Volunteer Teacher Proves Art Knows No Bounds; Her Philosophy Is That No One Is Too Old to Learn Something New --- Including Painting

Article excerpt

Byline: Mary Maraghy

Jessie Bellamy shook her head when she looked at the portraits she painted recently.

"I just can't believe it. I didn't know I could do that," said Bellamy, a 78-year-old stroke victim from Orange Park who learned to paint with her left hand. A stroke in 1990 left her dominant right hand paralyzed.

"I'm so excited that I can do it. Thank you, Lord," she said.

Bellamy's daughter, Minerva Dubose, said she's awestruck by her mother's achievements.

"Isn't this great? She has never painted before," she said. "She can write a little bit with her left hand, but to do something like this is amazing."

Bellamy gives credit to her teacher, 81-year-old June James of the Westside, a volunteer art instructor at the Orange Park Senior Center.

James is helping people who have never before picked up a paintbrush, like Joe Zelenak of Fleming Island, become artists.

"Eighty-seven is a little old to be starting out, wouldn't you say? I forget what colors I mixed the day before," Zelenak said. "This is something I've always wanted to try, but never had time for before."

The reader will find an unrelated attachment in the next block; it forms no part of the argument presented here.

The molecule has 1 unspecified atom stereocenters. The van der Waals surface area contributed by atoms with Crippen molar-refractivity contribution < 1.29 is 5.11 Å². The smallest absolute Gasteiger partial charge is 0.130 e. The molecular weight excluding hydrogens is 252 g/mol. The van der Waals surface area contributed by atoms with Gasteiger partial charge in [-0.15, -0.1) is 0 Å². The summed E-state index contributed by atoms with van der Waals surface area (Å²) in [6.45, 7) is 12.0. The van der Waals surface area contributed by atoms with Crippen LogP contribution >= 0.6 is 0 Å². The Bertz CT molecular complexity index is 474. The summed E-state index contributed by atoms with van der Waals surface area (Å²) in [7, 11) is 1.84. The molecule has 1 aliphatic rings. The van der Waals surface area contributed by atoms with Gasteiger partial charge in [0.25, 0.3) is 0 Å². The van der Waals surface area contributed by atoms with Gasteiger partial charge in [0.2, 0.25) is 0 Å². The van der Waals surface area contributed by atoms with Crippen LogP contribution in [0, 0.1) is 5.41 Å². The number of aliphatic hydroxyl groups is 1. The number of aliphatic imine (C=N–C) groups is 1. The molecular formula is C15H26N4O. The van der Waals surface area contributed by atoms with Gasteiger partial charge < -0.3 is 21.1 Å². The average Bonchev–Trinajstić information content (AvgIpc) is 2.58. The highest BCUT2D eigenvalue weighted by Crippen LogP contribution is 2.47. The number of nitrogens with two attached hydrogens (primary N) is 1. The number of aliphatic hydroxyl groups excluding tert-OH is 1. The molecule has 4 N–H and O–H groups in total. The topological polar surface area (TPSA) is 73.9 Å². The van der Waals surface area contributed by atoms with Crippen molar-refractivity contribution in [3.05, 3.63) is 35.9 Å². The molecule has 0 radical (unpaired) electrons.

James' philosophy is that no one is too old to learn something new.

"I don't want to hear the words, 'I can't,' " she said.

In class recently, James helped Bellamy mix blue, white and green to make a shade of sky blue for Bellamy's latest project. Bellamy smiled as she stroked the pale color on the canvas.

"[Painting] relaxes you. It's just good. I wish I could explain it," Bellamy said. "I look at my painting, and I say, 'I did that? At this age?' I'm like Grandma Moses."

Center manager Susie Page said it was a godsend when James called her about 18 months ago asking if the center offered art classes. When Page said no, James offered to teach one. She's been faithful every week since, Page said.

"She's wonderful," Page said.

James said she taught herself to paint by reading books, renting videos and visiting galleries. She prefers oil paints because they dry slower. She paints in layers, adding more detail with each layer. She's especially fond of students who have never painted before.

"I tell them, 'That's all right; I've never taught before,' " she said, laughing. "This is fun. I love this."

There are no fees for her class, but students must bring their own supplies. …


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